Q&A: Questions and Answers


Answers are intended for help and perspective, not as pronouncements of Church doctrine.

Many times at school I see members of the Church doing things they are not supposed to and not representing the Church by their actions. How can I be a good example to them without being annoying or bothering them?

New Era

  • Always be friendly and nonthreatening.

  • Invite your friend to church or church activities.

  • If your friend has Word of Wisdom problems, is in danger of being hurt, or is hurting others, tell a responsible adult. Otherwise, keep the confidences you’re entrusted with.

  • Let your friend know he is welcome, even if he feels he doesn’t fit in at church.

  • Encourage the other people in your class or quorum to be welcoming to outsiders.

The difference between success and failure in handling this challenge is all about how you approach it. You may often hear the scripture, “Judge not, and ye shall not be judged: condemn not, and ye shall not be condemned” (Luke 6:37). You probably also know that you are responsible to care for others and look out for your brothers and sisters in the gospel. It can often be difficult to reconcile these two principles when you are dealing with people who aren’t living the way they know they should. The best way to handle this situation is to learn the difference between being judgmental and exercising good judgment.

Judging others involves looking for fault in and condemning them, verbally or in your thoughts. It’s pretty easy to fall into this trap, since you may be embarrassed by what the other person is doing. After all, Latter-day Saints are often judged as a group, rather than as individual people. But when you judge or condemn others, you place yourself above them, often not knowing all the facts or circumstances which led them to behave in a certain way. It’s this seemingly self-righteous attitude that most people find objectionable.

Using good judgment or discernment, on the other hand, is what our Heavenly Father wants us to do, using the Holy Ghost to distinguish right from wrong. Instead of being motivated by anger or embarrassment, you will be motivated by love and a desire to help the other person. It will allow you to assess the situation and do what you can to make it better, instead of deciding whether or not the other person’s behavior is acceptable. Remember it’s not your responsibility to decide how others should live, even if their actions are embarrassing to you. Take comfort in the fact that your personal example of honesty, integrity, and righteous living may have a stronger, longer-lasting effect than the negative actions you see in others.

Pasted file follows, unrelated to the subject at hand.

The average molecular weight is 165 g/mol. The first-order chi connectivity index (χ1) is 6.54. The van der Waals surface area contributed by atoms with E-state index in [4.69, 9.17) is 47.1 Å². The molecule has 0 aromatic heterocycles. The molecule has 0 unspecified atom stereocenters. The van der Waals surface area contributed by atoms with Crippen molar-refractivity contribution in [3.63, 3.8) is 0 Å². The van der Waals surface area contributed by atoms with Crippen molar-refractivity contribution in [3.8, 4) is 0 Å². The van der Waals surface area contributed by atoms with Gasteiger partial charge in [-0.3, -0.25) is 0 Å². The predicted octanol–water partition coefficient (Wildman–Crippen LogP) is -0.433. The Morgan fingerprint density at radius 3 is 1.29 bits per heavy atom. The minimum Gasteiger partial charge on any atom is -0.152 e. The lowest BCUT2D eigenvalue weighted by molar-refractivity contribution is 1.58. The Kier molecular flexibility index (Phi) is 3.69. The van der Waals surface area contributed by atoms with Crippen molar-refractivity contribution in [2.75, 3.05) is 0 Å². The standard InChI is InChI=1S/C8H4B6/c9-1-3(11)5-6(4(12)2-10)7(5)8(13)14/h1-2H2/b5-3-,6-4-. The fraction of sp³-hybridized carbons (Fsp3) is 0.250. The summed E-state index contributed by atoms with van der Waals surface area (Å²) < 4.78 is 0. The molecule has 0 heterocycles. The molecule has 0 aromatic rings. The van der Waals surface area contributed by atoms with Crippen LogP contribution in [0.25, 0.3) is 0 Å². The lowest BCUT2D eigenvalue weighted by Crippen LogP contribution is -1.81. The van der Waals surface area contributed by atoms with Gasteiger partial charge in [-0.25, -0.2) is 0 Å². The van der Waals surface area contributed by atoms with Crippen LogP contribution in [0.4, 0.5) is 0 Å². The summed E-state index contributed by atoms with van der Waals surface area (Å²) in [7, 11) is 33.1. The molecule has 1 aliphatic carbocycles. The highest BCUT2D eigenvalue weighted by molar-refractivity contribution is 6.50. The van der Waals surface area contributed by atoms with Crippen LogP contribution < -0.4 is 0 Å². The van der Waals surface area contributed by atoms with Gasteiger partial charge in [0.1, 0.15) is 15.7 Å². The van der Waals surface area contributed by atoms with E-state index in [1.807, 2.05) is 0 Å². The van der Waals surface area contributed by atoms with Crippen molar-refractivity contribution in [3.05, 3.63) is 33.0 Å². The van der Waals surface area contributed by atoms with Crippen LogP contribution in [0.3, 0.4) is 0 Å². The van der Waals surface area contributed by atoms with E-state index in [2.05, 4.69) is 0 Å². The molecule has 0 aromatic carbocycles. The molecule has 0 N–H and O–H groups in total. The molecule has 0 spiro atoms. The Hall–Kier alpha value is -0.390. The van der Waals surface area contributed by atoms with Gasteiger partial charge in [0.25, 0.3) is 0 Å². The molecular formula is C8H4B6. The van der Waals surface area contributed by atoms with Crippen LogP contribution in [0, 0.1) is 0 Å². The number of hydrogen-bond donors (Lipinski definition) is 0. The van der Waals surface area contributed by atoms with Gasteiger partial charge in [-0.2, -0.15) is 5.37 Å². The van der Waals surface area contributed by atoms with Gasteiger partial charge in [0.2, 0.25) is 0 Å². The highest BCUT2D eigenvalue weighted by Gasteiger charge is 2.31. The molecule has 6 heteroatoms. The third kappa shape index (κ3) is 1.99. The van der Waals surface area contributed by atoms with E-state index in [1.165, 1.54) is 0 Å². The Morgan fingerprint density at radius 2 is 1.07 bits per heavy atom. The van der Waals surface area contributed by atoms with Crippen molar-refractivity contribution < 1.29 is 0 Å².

Good judgment, combined with spiritual promptings, will give you the courage and understanding you need to help a friend or acquaintance navigate rough waters. Good judgment will lead you to be friendly without being overbearing, to offer your friend alternatives to activities and situations where temptation is present, and to show the way back to living the gospel fully.

Don’t give up, and keep yourself strong. Don’t compromise your standards. You may feel that in order to be fair, you must participate in activities of the other person’s choosing. That’s fine as long as you avoid situations or activities where the Spirit cannot be present. In any case, choose activities you’re both comfortable with.

Readers

Outside of being friendly and nonjudgmental, there really isn’t much you can do or say. Work extra hard to show your friends that you are accepted and respected for the choices you make.

Jennifer Wright, 13 Edmond, Oklahoma

Just be a good friend. If a subject you don’t like or don’t think is appropriate comes up in conversation, try to casually change the subject.

Carley Smith, 15 Republic, Missouri

Through your friendship and your enthusiasm about the Church, your friends will see how happy you are. They will come to church and their testimony will grow.

Scott Carter, 18 Rokeby, Tasmania, Australia

If these friends come to you for advice, ask them if they would act the same way at home or at church as they do in school. It may help them see how they can change.

Catie Holdsworth, 13 Seaford, Delaware

Pray for help and live so that the Holy Ghost can guide you. Reassure your friends that Heavenly Father loves them and wants them to be happy. Find ways to associate with them and be their friend.

Theresa Yvonne Ansah, 16 Accra, Ghana

The Church is, and always will be, true. However, the members may not always live up to Church standards. These members need you and your strength. Show them that you care about them and love them. Your friendship may motivate them to change.

Ata Samuelu, 21 Canberra, New South Wales, Australia

[photo] Photography by Kelly A. Larsen. Posed by models

[illustration] At the waters of Mormon, Alma explained the covenants we accept at baptism. Living up to your covenant to “stand as witnesses of God at all times and in all things, and in all places” (Mosiah 18:8–9) may be the best way to help your friends who aren’t representing the Church by their actions. (Painting Alma Baptizing in the Waters of Mormon by Arnold Friberg.)